During my visit to Nassau, the vibrant capital of the Bahamas, I was presented with a remarkable chance to set sail on a day trip to the Exumas. This was a dream come true, as I had only ever glimpsed the blue-green waters of the Bahamas from above, whether during a flight or in photographs. Unlike Nassau, which serves as the political, economic, and cultural epicenter of the Bahamas, the Exumas promised a more tranquil and laid-back escape.
The Exumas lie near Nassau, nestled within the Exuma Cays. This chain of islands and cays is a part of the broader Bahamian archipelago, which comprises more than 700 islands and 2,400 cays.
My husband Jim and I had the privilege of being guests aboard Captain Peter Maury’s boat. Peter is the General Manager of Bay Street Marina and a past president of the Association of Bahamas Marinas (ABM). With his childhood spent boating in and around the Exumas, Peter was an ideal host and guide to unveil the splendor of these islands. Joining us on this adventure was Erika Feszt, Assistant Manager of Bay Street.
Our day commenced bright and early as we boarded Peter’s boat at Bay Street Marina, conveniently situated within walking distance of Paradise Island to the east and downtown to the west. The marina boasts state-of-the-art amenities, including a fitness center, stunning pool and the on-site restaurant, The Green Parrot, where fried snapper and lobster are a must-try!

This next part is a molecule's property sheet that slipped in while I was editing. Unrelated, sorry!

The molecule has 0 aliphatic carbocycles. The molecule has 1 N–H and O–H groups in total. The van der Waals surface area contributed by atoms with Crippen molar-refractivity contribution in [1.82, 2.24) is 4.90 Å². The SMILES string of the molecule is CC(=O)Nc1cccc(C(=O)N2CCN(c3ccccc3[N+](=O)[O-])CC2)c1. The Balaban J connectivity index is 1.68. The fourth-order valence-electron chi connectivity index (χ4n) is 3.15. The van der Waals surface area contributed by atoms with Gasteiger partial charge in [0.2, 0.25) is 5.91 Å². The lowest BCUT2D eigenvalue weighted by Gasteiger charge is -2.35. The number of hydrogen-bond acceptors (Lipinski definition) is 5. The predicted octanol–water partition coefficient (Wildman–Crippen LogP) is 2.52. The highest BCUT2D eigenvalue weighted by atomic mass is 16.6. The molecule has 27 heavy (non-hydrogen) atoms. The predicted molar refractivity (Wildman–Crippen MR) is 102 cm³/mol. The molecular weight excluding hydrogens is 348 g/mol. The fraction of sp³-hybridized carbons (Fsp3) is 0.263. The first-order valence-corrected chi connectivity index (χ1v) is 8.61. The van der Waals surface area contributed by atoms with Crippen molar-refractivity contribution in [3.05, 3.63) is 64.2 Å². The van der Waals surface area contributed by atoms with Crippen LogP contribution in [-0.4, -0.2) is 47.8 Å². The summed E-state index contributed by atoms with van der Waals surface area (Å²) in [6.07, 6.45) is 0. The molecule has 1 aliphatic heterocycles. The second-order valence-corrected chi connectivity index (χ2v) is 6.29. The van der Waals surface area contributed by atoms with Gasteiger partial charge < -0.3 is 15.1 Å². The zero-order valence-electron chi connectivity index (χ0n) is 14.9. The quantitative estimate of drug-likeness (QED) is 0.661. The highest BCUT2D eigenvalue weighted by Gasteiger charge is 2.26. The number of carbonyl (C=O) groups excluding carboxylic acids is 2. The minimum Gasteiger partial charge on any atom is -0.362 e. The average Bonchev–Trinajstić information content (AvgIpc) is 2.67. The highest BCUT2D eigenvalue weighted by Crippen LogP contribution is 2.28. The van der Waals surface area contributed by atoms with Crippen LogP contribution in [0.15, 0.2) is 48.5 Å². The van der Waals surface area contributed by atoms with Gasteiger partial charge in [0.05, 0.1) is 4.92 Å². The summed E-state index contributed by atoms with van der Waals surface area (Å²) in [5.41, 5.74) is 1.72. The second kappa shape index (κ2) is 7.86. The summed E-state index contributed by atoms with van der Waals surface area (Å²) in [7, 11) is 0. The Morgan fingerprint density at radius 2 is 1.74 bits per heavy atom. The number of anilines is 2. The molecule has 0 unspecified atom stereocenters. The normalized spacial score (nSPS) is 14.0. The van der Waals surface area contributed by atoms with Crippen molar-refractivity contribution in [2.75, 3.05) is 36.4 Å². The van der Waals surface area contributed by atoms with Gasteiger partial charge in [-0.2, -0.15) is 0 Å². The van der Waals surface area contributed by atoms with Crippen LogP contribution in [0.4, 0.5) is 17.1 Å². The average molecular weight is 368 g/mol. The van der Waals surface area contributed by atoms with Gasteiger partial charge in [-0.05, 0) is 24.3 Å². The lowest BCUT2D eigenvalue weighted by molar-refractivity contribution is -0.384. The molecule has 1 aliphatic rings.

It was a picturesque morning, and the waterway was already bustling as we departed from the marina, headed toward the open sea. Despite our repeated inquiries about the day’s itinerary, Captain Maury kindly advised us to cease questioning and simply savor the unfolding day.
After navigating around a brief squall, we reached our first destination about an hour later — the untouched, remote Cabbage Cay, also known as Iguana Island or Leaf Cay. What set it apart was the presence of a rare and protected population of Northern Bahamian rock iguanas. Stepping off the boat to explore the island’s white sandy beaches and lush vegetation, we observed these remarkable iguanas in their natural habitat.
Our next stop was Highbourne Cay, steeped in a rich history interwoven with stories of shipwrecks and pirate legends. The island’s history traces back to the early 18th century when it became a haven for buccaneers who used its natural harbors and concealed coves as bases for their operations. Highbourne Cay, like many other islands in the region, was a favorite haunt of notorious pirates such as Blackbeard and Calico Jack.
Its historical significance was accentuated by the discovery of the oldest-known shipwreck in the Americas, a Spanish galleon dating back to the early 16th century. This shipwreck bore witness to the extensive maritime history of The Bahamas and Exumas, where sailors, pirates and explorers had left their mark for centuries. Today, Highbourne Cay Marina offers a serene haven for boaters, thanks to its naturally sheltered harbor.